At the American Diabetes Association’s annual meeting in June 2001, it reported that people who regularly do not get enough sleep can become less sensitive to insulin. This increases their risk for diabetes and high blood pressure – both serious threats to the brain. The chronic sleep loss may not only hasten the onset but could also increase the severity of age-related ailments such as diabetes, hypertension, obesity, and memory loss. Good sleep helps prevent diabetes mellitus and metabolic syndrome. In one clinical experiment, healthy young men were restricted to just four hours of sleep for six nights and then allowed to recover for six nights. During the sleep-debt period thyroid function went down, while cortisol levels and sympathetic activity went up. But the most important finding in the study was that glucose tolerance tanked during the temporary sleep debt. So chronic sleep-loss could be expected to contribute to the onset of diabetes. And indeed, when a group of men were followed from roughly 1988 through 2004, those who got only five and six hours of sleep per night were twice as likely to develop diabetes. Another study found that poor sleep was associated with a 44 percent increase in the odds of having pre-diabetes among 210 volunteers averaging 46 years of age. Metabolic syndrome is not only the precursor to diabetes, but also to high blood pressure, cardiovascular disease, and other life-threatening diseases. Sleep is a valuable means to combat these problems as well.
Not having enough sleep disrupts the balance of two key hormones, ghrelin and leptin, which control the appetite. When it comes to dieting, leptin and ghrelin are the two hormones that regulate appetite, and are adversely affected by sleep deprivation. Ghrelin, which is produced in the stomach, signals to the brain when it’s time to eat. Leptin, on the other hand, is secreted by fat tissue and has the reverse effect, signaling when you are full. Chronic lack of sleep increases ghrelin, making you feel hungry when you don’t really need to eat, and decreases leptin, urging you to keep eating although you’ve already gotten all the calories you need. This leads to obesity and insulin resistance.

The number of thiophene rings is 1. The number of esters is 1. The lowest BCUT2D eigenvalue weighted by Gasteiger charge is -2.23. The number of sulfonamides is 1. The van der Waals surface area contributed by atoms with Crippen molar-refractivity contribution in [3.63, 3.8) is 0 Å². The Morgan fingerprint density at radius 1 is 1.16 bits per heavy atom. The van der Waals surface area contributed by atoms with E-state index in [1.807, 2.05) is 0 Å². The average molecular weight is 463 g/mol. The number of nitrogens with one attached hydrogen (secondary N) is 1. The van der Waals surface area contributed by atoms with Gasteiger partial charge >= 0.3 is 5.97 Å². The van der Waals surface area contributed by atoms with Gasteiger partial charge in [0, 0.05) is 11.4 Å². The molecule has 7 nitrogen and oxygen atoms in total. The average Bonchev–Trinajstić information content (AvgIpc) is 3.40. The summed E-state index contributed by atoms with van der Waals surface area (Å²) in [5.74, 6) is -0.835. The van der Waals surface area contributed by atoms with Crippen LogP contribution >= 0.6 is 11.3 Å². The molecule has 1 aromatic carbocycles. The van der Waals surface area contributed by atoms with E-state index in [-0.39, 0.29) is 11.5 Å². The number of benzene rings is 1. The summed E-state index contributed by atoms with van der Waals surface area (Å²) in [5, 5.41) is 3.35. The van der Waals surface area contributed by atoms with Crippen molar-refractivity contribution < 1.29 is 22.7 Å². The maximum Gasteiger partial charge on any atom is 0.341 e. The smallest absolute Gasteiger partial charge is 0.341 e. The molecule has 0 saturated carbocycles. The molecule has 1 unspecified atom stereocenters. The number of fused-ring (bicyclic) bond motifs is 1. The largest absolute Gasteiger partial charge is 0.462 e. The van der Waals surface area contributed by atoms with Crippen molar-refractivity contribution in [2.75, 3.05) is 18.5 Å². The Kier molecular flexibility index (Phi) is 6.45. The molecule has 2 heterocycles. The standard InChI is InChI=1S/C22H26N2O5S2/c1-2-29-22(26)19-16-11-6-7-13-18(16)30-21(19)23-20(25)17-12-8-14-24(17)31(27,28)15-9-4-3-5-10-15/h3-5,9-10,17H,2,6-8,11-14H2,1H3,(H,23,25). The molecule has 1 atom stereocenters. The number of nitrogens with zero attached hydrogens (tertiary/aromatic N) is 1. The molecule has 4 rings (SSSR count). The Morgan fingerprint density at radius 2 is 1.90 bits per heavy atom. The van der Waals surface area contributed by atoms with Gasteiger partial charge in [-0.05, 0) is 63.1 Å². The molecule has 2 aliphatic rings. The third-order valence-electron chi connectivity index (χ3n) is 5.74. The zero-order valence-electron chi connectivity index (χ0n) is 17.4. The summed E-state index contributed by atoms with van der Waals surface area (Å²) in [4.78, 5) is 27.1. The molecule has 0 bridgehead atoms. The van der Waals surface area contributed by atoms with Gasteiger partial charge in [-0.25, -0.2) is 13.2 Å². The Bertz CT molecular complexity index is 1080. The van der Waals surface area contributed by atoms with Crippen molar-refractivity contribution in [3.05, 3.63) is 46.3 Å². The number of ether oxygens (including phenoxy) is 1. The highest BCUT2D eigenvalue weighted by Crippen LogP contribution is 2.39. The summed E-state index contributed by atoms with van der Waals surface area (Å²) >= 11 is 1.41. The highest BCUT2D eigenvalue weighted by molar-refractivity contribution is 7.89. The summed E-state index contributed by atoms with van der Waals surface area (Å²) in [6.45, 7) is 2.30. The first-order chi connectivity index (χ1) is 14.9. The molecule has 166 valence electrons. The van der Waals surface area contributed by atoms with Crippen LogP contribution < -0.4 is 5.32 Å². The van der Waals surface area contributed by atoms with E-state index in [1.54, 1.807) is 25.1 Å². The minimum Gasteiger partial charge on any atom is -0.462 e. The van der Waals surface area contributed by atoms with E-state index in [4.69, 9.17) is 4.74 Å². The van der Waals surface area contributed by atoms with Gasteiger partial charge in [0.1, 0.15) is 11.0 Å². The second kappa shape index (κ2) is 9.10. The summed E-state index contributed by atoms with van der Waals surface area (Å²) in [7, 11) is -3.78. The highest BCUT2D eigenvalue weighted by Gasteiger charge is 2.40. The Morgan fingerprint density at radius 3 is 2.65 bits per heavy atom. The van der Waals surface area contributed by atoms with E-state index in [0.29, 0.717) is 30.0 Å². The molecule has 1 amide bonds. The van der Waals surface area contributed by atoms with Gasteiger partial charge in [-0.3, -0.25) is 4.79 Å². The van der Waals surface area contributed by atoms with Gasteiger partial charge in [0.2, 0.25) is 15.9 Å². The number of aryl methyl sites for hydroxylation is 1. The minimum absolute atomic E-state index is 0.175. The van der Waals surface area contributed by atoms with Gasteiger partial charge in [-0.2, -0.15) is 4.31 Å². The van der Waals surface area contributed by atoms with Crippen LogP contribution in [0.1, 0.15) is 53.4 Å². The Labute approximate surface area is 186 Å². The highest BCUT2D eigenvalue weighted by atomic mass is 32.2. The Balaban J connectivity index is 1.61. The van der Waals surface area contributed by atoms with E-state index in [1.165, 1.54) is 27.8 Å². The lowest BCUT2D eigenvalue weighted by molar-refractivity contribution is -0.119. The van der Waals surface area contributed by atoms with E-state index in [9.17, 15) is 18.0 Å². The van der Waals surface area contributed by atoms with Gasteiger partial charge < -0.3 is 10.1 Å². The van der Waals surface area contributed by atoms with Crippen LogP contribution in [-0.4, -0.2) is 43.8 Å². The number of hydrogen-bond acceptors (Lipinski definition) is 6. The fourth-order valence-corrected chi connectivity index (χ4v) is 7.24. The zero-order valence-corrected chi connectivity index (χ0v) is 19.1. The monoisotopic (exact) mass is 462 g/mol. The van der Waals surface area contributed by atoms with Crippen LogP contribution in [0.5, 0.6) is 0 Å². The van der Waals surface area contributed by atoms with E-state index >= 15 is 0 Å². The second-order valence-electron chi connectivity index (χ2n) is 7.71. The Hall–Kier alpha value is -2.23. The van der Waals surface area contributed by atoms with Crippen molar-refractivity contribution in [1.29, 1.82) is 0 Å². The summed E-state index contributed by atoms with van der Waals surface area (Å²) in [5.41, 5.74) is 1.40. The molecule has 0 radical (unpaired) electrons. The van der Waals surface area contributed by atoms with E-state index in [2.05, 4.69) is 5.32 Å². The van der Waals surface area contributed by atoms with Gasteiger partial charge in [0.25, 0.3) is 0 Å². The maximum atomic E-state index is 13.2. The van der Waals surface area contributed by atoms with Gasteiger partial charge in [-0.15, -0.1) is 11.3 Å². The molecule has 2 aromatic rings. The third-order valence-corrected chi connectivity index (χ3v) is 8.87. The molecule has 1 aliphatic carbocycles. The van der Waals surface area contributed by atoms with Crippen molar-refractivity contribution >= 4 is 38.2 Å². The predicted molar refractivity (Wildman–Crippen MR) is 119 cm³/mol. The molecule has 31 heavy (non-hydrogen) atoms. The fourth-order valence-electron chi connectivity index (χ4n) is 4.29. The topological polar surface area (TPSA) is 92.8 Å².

Melatonin, which is secreted by the pineal gland in the brain and plays an important role in the body’s sleep cycle, is thought to influence the secretion of estrogen, which in turn influences breast cancer risk. Melatonin fights abnormal cell growth, especially in breast cancer and colon cancer. Since melatonin is released at night, less sleep means less melatonin. Thus, a reduced cancer-fighting ability. People who have normal sleep patterns get less cancer. For every hour a woman sleeps less than the recommended seven to eight hours per night, the chances of her getting breast cancer go up by six percent. Tumors grew two to three times faster in laboratory animals with severe circadian rhythm dysfunction. And working the night shift robbed nurses of a normal dose of melatonin, a powerful anti-oxidant known to protect DNA. The research suggests a correlation between decreased melatonin, elevated estrogen, and the observed higher incidence of breast cancer among night shift nurses. High blood levels of the hormone melatonin may explain why blind women have significantly lowered risks for breast cancer compared with sighted women. The investigators found that totally blind women had a 36% lower risk of breast cancer compared with sighted women. This supports the theory that increased nighttime exposure to artificial light reduces melatonin levels, altering estrogen secretion rates and upping risks for breast cancer. Hence women should sleep well in total darkness to reduce risk of breast cancer.